War against feral predators is hotting up
The scale of Australia’s feral cat population explosion is such that it is already beyond belief.
They reckon there are somewhere between 2.1 million and 6.6 million ‘free range’ cats prowling the Australian countryside – every night. And according to a recent Weekend Australian article by Greg Bearup, they are killing 272 million native birds annually. (Another 61 million apparently go down the gullets of domestic cats.)
Bearup notes that 30 marsupial species have gone extinct since European introduction of cats and foxes to Australia, and 63 more are in peril.
Stoats and rats
In New Zealand, introduced predators such as stoats and rats have wiped out proportionately more native creatures than anywhere else in the world, and the carnage continues, albeit abated.
Radical remedial measures are required, and after too many years of ineffective action, both countries have declared outright war on the ferals.
Australia’s Environment Minister Greg Hunt wants 2 million feral animals culled by 2020 and is backing the establishment of lots more feral-free safe havens around the country.
The Australian Wildlife Conservancy (AWC) is leading the charge with more than 20 cat and fox-proof fenced sanctuaries built or under construction in environmentally important areas. (The usual strategy is to clear the fenced areas – some enclosing more than 11,000 ha – of feral animals and then repopulate with endangered species.)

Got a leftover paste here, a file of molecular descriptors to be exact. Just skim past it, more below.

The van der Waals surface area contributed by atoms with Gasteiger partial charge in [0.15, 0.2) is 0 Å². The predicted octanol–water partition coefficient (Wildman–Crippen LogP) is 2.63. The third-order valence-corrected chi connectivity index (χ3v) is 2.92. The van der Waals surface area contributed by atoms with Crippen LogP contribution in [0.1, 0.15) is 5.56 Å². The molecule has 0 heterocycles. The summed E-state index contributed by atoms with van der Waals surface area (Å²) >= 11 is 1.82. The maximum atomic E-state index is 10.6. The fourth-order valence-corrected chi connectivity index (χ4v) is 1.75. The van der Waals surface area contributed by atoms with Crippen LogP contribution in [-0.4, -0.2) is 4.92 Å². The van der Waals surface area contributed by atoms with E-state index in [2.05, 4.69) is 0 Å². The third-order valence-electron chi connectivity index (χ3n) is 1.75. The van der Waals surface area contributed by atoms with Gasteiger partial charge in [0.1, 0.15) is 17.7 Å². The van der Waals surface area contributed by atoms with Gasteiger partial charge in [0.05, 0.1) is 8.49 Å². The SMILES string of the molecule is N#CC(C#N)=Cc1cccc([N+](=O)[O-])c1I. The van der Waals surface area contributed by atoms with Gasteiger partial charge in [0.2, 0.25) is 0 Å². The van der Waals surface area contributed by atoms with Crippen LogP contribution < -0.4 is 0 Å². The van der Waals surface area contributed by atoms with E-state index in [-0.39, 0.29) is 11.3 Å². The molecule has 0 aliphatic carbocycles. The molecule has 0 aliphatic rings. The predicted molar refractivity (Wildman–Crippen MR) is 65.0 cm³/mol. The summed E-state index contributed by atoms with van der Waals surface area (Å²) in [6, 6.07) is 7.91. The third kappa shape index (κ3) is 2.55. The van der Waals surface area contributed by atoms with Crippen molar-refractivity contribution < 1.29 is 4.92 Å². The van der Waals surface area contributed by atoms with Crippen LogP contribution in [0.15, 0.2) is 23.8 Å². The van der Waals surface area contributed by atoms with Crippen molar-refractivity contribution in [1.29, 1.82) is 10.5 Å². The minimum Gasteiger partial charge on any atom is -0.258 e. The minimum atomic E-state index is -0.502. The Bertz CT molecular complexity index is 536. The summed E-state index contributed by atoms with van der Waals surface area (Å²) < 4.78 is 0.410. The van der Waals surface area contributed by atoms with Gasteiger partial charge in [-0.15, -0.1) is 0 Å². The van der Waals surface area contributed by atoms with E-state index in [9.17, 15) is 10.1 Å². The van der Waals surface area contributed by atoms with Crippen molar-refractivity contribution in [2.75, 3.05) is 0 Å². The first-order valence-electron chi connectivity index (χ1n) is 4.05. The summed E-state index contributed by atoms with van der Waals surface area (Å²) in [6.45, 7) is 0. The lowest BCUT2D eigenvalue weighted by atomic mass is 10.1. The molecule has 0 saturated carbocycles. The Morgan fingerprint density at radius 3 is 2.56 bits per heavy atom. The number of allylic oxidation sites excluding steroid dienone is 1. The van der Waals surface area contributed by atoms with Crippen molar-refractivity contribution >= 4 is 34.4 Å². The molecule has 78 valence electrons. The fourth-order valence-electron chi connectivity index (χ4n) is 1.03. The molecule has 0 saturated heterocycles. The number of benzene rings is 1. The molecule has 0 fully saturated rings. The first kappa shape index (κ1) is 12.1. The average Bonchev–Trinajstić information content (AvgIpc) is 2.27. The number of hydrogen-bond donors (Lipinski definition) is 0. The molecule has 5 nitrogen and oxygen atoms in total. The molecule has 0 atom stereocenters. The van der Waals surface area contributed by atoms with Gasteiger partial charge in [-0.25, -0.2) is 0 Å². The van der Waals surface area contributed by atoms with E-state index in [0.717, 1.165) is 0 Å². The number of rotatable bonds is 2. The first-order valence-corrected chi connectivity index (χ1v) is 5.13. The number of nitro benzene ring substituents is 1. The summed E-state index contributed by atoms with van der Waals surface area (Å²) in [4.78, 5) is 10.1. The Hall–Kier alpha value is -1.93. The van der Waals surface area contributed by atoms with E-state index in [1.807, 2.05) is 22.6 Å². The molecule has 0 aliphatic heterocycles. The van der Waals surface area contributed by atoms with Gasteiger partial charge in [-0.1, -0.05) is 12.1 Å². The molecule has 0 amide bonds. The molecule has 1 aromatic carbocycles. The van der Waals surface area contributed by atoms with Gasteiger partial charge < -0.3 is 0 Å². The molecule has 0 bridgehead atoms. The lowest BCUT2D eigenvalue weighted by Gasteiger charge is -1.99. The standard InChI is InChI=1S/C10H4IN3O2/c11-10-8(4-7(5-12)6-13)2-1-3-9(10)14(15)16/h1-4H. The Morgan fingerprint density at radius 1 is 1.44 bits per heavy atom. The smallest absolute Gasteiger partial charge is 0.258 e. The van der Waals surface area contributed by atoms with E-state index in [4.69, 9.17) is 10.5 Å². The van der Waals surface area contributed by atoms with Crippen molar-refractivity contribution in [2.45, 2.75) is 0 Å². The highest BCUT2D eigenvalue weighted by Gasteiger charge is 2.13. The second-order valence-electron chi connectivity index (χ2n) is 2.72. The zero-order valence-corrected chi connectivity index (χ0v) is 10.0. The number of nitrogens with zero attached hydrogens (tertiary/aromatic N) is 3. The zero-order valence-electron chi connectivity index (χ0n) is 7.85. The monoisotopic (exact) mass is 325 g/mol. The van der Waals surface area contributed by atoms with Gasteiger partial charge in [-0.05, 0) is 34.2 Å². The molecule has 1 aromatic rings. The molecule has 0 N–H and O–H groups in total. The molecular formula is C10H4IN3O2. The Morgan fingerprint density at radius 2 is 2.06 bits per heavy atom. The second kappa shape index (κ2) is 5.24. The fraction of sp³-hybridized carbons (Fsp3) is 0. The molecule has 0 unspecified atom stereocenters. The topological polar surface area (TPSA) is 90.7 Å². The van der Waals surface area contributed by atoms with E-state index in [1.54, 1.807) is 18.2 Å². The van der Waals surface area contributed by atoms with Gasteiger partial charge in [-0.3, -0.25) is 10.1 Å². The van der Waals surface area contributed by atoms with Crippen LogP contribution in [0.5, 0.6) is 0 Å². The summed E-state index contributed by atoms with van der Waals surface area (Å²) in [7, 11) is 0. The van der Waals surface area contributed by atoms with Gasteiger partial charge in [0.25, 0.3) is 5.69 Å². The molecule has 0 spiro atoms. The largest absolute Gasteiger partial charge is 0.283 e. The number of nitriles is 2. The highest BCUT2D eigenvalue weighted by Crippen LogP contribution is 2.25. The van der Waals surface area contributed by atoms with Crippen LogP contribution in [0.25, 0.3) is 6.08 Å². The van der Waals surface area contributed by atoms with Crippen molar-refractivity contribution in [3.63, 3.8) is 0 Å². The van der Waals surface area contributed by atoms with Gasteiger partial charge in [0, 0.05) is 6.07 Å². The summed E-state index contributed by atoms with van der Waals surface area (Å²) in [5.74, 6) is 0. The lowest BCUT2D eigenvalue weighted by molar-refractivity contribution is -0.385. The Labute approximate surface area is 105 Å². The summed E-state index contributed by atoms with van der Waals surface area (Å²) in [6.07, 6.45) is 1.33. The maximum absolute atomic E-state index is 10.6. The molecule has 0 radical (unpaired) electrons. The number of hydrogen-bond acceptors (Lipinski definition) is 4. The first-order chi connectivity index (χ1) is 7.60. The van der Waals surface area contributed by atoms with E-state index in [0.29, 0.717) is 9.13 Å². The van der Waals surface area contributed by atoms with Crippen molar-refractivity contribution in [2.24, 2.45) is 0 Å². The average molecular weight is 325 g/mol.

There is also talk of mass poisoning – a bit like the rabbit Calicivirus – but that would probably require inoculation of millions of domestic moggies. (Let’s get rid of the lot, I say.)
The New Zealand Government through the Department of Conservation (DOC) is taking an even more radical stand against the fury killers and wants the country predator-free by 2050. That means no more possums (yes, they are an official pest over there), rats or stoats.
More than 100 New Zealand islands have already been cleared of predators and trials are in progress to clear mainland sites without using fences.
The Bowra example
Bowra Wildlife Sanctuary in the south-west corner of Queensland is part of a former cattle station now under control of the AWC. I was there in early June and witnessed a small-scale example of the feral cat explosion.
A three-month trapping program about a year ago involving 10 traps and 10 motion cameras snared just three cats. In the five days I was there this year, volunteer caretaker Mike Gilpin put out six traps and caught four cats – including a huge tom he reckoned at 7-8kg.
“They are extremely cunning and clever animals, and quickly learn to detour around baited cage traps. There are more effective methods to deal with them,” he said with some frustration.
Footnote: Stage 1 of the world’s longest feral cat-proof fence has been completed at Newhaven Wildlife Sanctuary. Click the following link to donate toward the AWC’s $1 million Feral Cat Challenge.
Natural Images 2018